We are family
Jesus said: “I am the true vine, and my Father is the vine grower. He removes every branch in me that bears no fruit. Every branch that bears fruit he prunes to make it bear more fruit.” –John 15:1-2
Although I’ve driven by vineyards in the lake country of western New York and near the shores of Lake Geneva in Switzerland, I know almost nothing about growing grapes. So I went to Google and found the Iowa Extension Service. I’m still not quite ready to start a vineyard, but I did discover a few interesting facts.
First, grapevine branches that are more than two years old don’t produce fruit. They just add excess weight and contribute nothing. So they must be pruned away.
And second, before pruning, an average grapevine may have 200 to 300 buds, which are capable of producing fruit. If the vines are left un-pruned, the number of grape clusters would exceed the capacity of the vine to support them. The vine would be unable to ripen the large crop and the weight would damage the vine. Since most vines can handle only 40 to 50 buds, they must be pruned back a lot in order to be fruitful.
The point of the metaphor of the vine is that its purpose is to be fruitful. The Father is the vinegrower, Jesus is the vine, we are the branches. When we stop producing, we’re like old, dead branches that might as well be pruned away and thrown into the fire.
Of course, every parable and metaphor can be carried too far. This isn’t a condemnation of older Christians who’ve been around for two years or more. And neither is it a teaching about the fires of hell. It’s an affirmation that the Church exits to produce the fruit of the reign of God by abiding in Jesus.
And what is this fruit of the vine? It is love. The author of the First Epistle of John affirmed that “God is love, and those who abide in love abide in God, and God abides in them.” (1 John 4:16) And St. Paul, writing to the Corinthians, proclaimed: “Now faith, hope, and love abide, these three; and the greatest of these is love.”
This isn’t the Hollywood kind of love where people “hook up” for a night or a season. It is, in the Greek of the New Testament, agape: self-giving, other-concerned, other-focused love. It doesn’t condemn or exclude or draw boundaries. It’s the love embodied, incarnated in Jesus as he emptied himself on the cross. Agape is Divine love, love of God, love of neighbor, love of enemy.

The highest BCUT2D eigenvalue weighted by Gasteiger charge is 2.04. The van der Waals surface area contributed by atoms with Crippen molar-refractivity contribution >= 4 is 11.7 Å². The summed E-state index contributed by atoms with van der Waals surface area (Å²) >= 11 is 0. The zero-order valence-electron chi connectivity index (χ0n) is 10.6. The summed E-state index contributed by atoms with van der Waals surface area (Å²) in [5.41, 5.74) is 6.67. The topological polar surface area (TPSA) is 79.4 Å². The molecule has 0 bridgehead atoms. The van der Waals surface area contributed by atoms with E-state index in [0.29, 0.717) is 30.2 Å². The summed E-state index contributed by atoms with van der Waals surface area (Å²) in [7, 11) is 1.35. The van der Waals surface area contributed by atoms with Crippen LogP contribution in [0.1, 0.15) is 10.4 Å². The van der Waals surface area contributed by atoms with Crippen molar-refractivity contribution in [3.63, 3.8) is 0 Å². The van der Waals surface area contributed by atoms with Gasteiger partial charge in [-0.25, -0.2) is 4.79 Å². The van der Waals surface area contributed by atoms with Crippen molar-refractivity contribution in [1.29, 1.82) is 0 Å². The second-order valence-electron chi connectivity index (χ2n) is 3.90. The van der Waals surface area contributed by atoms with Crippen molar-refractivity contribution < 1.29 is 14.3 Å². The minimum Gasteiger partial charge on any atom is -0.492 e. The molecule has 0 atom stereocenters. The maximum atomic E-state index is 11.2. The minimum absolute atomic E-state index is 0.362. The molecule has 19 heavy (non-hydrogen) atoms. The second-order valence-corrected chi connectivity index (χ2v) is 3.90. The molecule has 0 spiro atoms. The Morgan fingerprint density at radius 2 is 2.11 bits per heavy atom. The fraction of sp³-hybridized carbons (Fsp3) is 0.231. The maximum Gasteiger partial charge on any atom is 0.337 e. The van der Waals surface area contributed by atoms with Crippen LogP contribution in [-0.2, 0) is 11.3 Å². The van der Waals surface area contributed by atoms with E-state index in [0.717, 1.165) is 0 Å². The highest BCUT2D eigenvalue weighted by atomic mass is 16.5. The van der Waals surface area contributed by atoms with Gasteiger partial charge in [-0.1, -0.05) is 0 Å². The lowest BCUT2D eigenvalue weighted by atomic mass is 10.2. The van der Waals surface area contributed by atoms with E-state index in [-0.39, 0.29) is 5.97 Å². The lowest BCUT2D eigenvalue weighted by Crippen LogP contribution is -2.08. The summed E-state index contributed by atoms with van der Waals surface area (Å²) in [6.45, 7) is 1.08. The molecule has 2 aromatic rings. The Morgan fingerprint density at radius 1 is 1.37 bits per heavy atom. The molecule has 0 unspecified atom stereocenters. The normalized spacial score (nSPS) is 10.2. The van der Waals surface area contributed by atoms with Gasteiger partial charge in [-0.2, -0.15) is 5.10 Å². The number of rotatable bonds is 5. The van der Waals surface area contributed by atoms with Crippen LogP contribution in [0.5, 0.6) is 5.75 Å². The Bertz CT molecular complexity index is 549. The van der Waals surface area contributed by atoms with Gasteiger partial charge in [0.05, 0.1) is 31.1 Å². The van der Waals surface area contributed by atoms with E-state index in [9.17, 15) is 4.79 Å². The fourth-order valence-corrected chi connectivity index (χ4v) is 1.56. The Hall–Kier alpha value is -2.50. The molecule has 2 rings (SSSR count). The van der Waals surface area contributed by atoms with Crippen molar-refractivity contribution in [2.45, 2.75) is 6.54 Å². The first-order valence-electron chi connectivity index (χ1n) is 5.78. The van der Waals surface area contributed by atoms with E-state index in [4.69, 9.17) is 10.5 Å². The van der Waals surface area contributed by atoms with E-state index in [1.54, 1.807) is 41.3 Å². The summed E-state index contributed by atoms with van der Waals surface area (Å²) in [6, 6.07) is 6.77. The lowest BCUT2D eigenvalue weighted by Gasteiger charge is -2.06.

This is the kind of love that an exhausted mother exhibits when she nurses her baby at 3 a.m., changes dirty diapers, cleans up after a child with stomach flu, or responds to the grown child’s relationship crisis. It’s the love of an adult child who carefully and patiently tends to the needs of an elderly parent who can no longer remember his or her child’s name. It’s the love that drives people out of the comfort of their homes to care for their next-door neighbor or the neighbor across the city, or even across the globe in places like Nepal.
This agape isn’t found exclusively among Christians. It’s a part of the Divine breath that God breathed into humanity. It’s found among people of various faith traditions and no traditions. But it is stark and jarring when it’s absent . . . as the epistle writer observed:
Those who say, “I love God,” and hate their brothers and sisters, are liars; for those who do not love a brother or sister whom they have seen, cannot love God whom they have not seen. The commandment we have from him is this: those who love God must love their brothers and sisters also. –1 John 4:20-21
Recent studies indicate that many youth and young adults do not believe that Christians are very loving . . . in fact, some say “hateful.” Christianity, as practiced by some, can indeed be quite negative—defined by what or whom they’re against—rather than what they’re for.
But at the end of the day, people are watching us to see if our faith makes a difference. They ask, “Is there love?”
There are powerful images for the church in the New Testament. In addition to the vine and branches, there are the metaphors of the Body of Christ and the ecclesia or assembly of disciples. But what they all have in common is that they’re defined by what holds us together—not by who we keep out. All are welcome—whether born into the faith or grafted in—we’re held together by our bonds and connections to Jesus—by Christ’s embracing love.
One of the things that keeps me connected and inspired is to see these bonds being acted out on a regular basis.
- The deep love with which people say goodbye to and bury their loved ones.
- The agape that welcomes young children as they are grafted into a family of their own by adoption.
- The abiding love that inspires an older couple to try once again as they enter into marriage.
- The commitment to volunteer regularly to feed the hungry and welcome the stranger.
Walk in love, abide in love, be love.